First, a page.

"I always joke with our employees: It's not the best business model to say no over and over to people who want to buy your products." That's how Scott Ragan, president and "chief dog lover" of Three Dog Bakery, explains the impetus for the company's first foray into selling its baked foods and treats outside its bakery franchises.
"We've been in business for over 20 years, but our focus up to this point has really been on uniquely serving our small boutique network of retail bakeries," Ragan says. "Over the years we've had people contact us very regularly and ask if we would sell them our products. And we've always said, 'No thank you.' We're a small company, we're privately held, we've always been focused on quality and it's not necessarily been about scale."
But, as Ragan points out, continually saying no is not usually a path to success. So, to complement its bakery network, the company is shipping three new lines to independent pet stores across the US this month:
The kibble is a superpremium, all-natural line that hews closely to the company's philosophy and business model built on oven baking. This slower, controlled process has a "carmelizing" effect that locks in vitamins and ingredients, naturally enhancing palatability, the company says. Since protein is not diminished in the process, its biovailability is high, increasing nutritional value and digestibility.
"I think there are a lot of fine companies in the petfood industry, but that's not the business we're in," Ragan says. "They make petfood. We've always defined ourselves as a bakery that makes food for pets."
Ragan characterizes Three Dog Bakery's new product development as a completely different orientation than most companies have. "When we sat down to talk about our new Bake to Nature line, what we wrote on the big whiteboard was, what would Thanksgiving dinner look like for your dog? Immediately people put cranberries and sage on the list. It had to focus on the aroma. And we don't do any extrusion because we think oven baking is better. It's the way you would cook for your family at home. No one extrudes things in their kitchen."
The home kitchen metaphor carries through to the type of ingredients and equipment Three Dog Bakery uses. "It's generally the highest food and ingredients," Ragan says. "We describe it as coming from grandma's cupboard, so whether that's wheat, molasses, honey or eggs, it's things you can read and pronounce, all grown and made in the US. Then we do boutique or hand mixing. We have a big dough mixer that looks like-it would surprise you-it's just a much bigger version of the Kitchen Aid mixer that you have on your counter at home."
Oven baking caps the products' creation, says Brad Allen, VP and general manager of independent pet business. "Baked is not the way most foods are made, and the reason why is it takes longer and it's simply more expensive. Most companies focus on how big can they get, how much volume they can do. We certainly desire to grow, but our focus is on doing the highest quality food."
Because of this focus, Ragan believes consumers have turned to and stayed with Three Dog Bakery, especially since the 2007 petfood recalls. "We've had more and more interest in not just the ingredients but where our products are made and how they are made," he explains. "So today on our packaging, we talk a lot about oven baking and its benefits: more natural aroma, more natural taste; we don't have to add preservatives or artificial colors; we don't put any artificial tastes or sprays on afterward.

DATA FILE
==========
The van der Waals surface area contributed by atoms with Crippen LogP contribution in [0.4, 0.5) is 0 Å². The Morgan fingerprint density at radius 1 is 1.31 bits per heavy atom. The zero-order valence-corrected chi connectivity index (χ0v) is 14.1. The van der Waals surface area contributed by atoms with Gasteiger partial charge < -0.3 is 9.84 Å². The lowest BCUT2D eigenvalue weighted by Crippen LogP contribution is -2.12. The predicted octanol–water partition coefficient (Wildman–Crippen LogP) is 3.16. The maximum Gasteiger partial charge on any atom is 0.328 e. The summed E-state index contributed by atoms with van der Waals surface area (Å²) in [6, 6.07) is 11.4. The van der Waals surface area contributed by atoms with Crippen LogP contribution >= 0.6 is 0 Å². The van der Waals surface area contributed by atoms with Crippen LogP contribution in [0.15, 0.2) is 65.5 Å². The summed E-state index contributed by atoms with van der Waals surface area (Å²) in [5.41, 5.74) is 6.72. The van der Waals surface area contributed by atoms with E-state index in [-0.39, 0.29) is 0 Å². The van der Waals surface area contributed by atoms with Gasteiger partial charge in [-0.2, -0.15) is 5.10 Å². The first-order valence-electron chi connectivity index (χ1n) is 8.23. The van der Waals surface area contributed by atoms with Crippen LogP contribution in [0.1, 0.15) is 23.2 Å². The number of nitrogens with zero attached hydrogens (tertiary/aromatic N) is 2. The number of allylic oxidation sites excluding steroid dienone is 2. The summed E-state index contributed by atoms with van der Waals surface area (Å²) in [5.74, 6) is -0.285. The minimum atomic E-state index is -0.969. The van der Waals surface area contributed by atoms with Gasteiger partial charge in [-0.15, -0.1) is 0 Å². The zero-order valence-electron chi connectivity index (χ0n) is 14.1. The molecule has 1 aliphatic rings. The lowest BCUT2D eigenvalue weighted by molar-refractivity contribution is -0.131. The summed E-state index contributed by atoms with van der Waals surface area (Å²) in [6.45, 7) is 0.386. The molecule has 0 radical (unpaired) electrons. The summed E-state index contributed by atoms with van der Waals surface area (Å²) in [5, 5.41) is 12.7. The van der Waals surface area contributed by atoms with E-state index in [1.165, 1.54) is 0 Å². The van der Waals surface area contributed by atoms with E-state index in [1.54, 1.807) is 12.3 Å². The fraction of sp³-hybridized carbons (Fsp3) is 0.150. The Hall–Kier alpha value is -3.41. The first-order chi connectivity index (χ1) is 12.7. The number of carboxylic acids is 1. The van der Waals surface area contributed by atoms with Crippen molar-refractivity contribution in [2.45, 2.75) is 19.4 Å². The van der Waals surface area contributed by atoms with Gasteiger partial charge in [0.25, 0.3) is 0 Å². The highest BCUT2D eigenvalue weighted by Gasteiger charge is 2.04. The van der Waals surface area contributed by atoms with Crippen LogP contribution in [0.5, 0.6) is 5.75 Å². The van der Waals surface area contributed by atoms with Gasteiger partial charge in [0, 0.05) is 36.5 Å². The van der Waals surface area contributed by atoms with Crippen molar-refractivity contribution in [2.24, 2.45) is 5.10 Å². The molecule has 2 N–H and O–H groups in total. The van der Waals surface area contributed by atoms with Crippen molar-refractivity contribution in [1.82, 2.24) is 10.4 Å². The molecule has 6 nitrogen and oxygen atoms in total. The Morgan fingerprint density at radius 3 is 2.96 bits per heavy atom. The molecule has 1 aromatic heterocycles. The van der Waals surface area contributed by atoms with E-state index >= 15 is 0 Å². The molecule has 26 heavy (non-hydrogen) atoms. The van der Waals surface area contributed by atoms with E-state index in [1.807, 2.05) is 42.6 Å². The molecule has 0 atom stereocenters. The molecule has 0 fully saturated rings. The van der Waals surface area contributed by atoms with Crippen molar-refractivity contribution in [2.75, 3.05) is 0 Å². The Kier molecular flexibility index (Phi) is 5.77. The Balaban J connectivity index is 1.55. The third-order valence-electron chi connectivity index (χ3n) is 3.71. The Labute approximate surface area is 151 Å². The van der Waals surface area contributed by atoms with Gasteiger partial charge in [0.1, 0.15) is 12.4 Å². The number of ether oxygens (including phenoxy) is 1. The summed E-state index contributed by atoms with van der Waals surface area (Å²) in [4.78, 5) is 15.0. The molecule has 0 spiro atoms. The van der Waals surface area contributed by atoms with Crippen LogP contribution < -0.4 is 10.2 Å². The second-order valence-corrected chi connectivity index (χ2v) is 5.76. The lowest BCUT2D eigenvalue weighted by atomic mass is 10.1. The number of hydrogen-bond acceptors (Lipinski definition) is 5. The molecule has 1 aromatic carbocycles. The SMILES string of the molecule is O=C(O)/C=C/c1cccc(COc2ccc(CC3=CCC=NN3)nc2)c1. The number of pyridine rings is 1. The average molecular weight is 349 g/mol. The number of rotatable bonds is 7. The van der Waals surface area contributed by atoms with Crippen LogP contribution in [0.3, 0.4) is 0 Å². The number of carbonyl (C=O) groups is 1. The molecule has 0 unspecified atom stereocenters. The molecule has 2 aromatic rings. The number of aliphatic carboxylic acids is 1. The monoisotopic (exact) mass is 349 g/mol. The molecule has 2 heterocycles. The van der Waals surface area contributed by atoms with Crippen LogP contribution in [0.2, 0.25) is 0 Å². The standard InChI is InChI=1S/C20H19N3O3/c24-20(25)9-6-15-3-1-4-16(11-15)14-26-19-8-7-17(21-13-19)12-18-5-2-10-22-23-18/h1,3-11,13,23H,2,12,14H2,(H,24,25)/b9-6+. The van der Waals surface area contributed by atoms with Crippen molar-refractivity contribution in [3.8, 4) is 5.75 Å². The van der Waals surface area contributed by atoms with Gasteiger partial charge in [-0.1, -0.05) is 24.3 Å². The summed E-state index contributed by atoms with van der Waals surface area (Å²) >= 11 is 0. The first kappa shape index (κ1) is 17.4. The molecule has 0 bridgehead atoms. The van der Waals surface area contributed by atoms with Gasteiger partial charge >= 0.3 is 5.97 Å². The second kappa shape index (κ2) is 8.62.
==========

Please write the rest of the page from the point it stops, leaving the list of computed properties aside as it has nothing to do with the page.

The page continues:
"I think a lot of consumers have really embraced us because of that," Ragan continues. "They see us doing for pets like they do for other members of their family. They really embrace that notion: 'You're a company that really gets me. You get that I want to take care of my four-legged family members just like my two-legged family members.'"
Thanks to this acceptance, the company has grown more than 30% a year since Ragan and his partners took over in late 2006; he says they enjoyed their best quarter ever in the beginning of this year. And with the aggressive new products strategy, Three Dog Bakery is expanding its facility in Kansas City, Missouri, USA, investing and hiring up to 110 more employees over the next five years, according to the Kansas City Business Journal.
The company may eventually develop a cat food line-despite its name, it does have a couple cat treats in its bakeries under the name We Pity the Kitty-as well as distribute to Europe and other parts of the world. For now, Ragan says, they're focusing on doing this launch well while continuing to slowly grow the bakery business, which now numbers nearly 50 retail outlets in the US, Canada, Hong Kong and Japan.
"Our bakeries have always been the foundation and heart of our brand and are really one of the best places to experience our products," Ragan explains. "But we will never be a fast food-like concept. The bakery network will continue to expand at a modest rate. We will complement that in a lot of territories where we probably will not have bakeries with this new line.
"Doing oven baking and all-natural products is not the biggest part of the pet industry," Ragan adds, "but it's unique, it's something we do exceptionally well, we were the first to do it and we think the next couple years are going to be very exciting."
Find out more
Read the entire interview with Scott Ragan of Three Dog Bakery and find out why he likes the pet industry so much.
Debbie Phillips-Donaldson is editor-in-chief of Petfood Industry and Petfood Forum.
By Greg Aldrich, Ph.D.
The options for plant-based proteins in pet food are expanding all the time.
By Debbie Phillips-Donaldson
Despite the pandemic and economic turmoil, pet food saw healthy sales increases in 2020, as did market leaders.